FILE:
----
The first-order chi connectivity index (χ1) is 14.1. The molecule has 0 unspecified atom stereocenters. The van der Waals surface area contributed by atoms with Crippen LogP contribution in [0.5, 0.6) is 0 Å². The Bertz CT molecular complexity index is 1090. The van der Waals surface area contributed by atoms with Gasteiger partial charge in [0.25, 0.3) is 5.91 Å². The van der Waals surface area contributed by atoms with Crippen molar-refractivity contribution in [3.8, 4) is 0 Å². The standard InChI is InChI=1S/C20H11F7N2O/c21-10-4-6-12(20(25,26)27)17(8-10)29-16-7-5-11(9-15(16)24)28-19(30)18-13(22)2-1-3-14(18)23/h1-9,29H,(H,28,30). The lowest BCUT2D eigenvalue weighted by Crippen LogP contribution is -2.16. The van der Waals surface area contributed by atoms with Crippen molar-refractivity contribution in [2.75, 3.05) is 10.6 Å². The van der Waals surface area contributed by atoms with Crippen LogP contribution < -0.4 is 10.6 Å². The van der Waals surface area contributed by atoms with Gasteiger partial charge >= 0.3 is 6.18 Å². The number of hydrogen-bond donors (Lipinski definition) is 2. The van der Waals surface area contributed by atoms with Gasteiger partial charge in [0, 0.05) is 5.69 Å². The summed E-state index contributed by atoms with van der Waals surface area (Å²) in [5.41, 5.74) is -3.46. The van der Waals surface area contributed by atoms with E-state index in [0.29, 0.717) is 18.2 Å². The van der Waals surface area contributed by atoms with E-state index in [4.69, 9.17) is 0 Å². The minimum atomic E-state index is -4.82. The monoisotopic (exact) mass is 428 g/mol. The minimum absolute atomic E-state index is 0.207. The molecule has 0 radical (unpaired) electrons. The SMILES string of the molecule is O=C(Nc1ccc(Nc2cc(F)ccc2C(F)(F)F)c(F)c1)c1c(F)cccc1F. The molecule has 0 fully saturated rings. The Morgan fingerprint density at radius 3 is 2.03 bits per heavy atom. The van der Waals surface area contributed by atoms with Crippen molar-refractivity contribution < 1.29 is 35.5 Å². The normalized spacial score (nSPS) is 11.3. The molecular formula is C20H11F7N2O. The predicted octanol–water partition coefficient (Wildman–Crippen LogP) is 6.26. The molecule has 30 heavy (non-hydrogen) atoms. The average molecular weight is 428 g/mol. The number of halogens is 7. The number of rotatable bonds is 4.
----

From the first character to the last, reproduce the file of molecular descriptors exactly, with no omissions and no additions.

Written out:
The first-order chi connectivity index (χ1) is 14.1. The molecule has 0 unspecified atom stereocenters. The van der Waals surface area contributed by atoms with Crippen LogP contribution in [0.5, 0.6) is 0 Å². The Bertz CT molecular complexity index is 1090. The van der Waals surface area contributed by atoms with Gasteiger partial charge in [0.25, 0.3) is 5.91 Å². The van der Waals surface area contributed by atoms with Crippen molar-refractivity contribution in [3.8, 4) is 0 Å². The standard InChI is InChI=1S/C20H11F7N2O/c21-10-4-6-12(20(25,26)27)17(8-10)29-16-7-5-11(9-15(16)24)28-19(30)18-13(22)2-1-3-14(18)23/h1-9,29H,(H,28,30). The lowest BCUT2D eigenvalue weighted by Crippen LogP contribution is -2.16. The van der Waals surface area contributed by atoms with Crippen molar-refractivity contribution in [2.75, 3.05) is 10.6 Å². The van der Waals surface area contributed by atoms with Crippen LogP contribution < -0.4 is 10.6 Å². The van der Waals surface area contributed by atoms with Gasteiger partial charge >= 0.3 is 6.18 Å². The number of hydrogen-bond donors (Lipinski definition) is 2. The van der Waals surface area contributed by atoms with Gasteiger partial charge in [0, 0.05) is 5.69 Å². The summed E-state index contributed by atoms with van der Waals surface area (Å²) in [5.41, 5.74) is -3.46. The van der Waals surface area contributed by atoms with E-state index in [0.29, 0.717) is 18.2 Å². The van der Waals surface area contributed by atoms with E-state index in [4.69, 9.17) is 0 Å². The minimum atomic E-state index is -4.82. The monoisotopic (exact) mass is 428 g/mol. The minimum absolute atomic E-state index is 0.207. The molecule has 0 radical (unpaired) electrons. The SMILES string of the molecule is O=C(Nc1ccc(Nc2cc(F)ccc2C(F)(F)F)c(F)c1)c1c(F)cccc1F. The molecule has 0 fully saturated rings. The Morgan fingerprint density at radius 3 is 2.03 bits per heavy atom. The van der Waals surface area contributed by atoms with Crippen molar-refractivity contribution < 1.29 is 35.5 Å². The normalized spacial score (nSPS) is 11.3. The molecular formula is C20H11F7N2O. The predicted octanol–water partition coefficient (Wildman–Crippen LogP) is 6.26. The molecule has 30 heavy (non-hydrogen) atoms. The average molecular weight is 428 g/mol. The number of halogens is 7. The number of rotatable bonds is 4.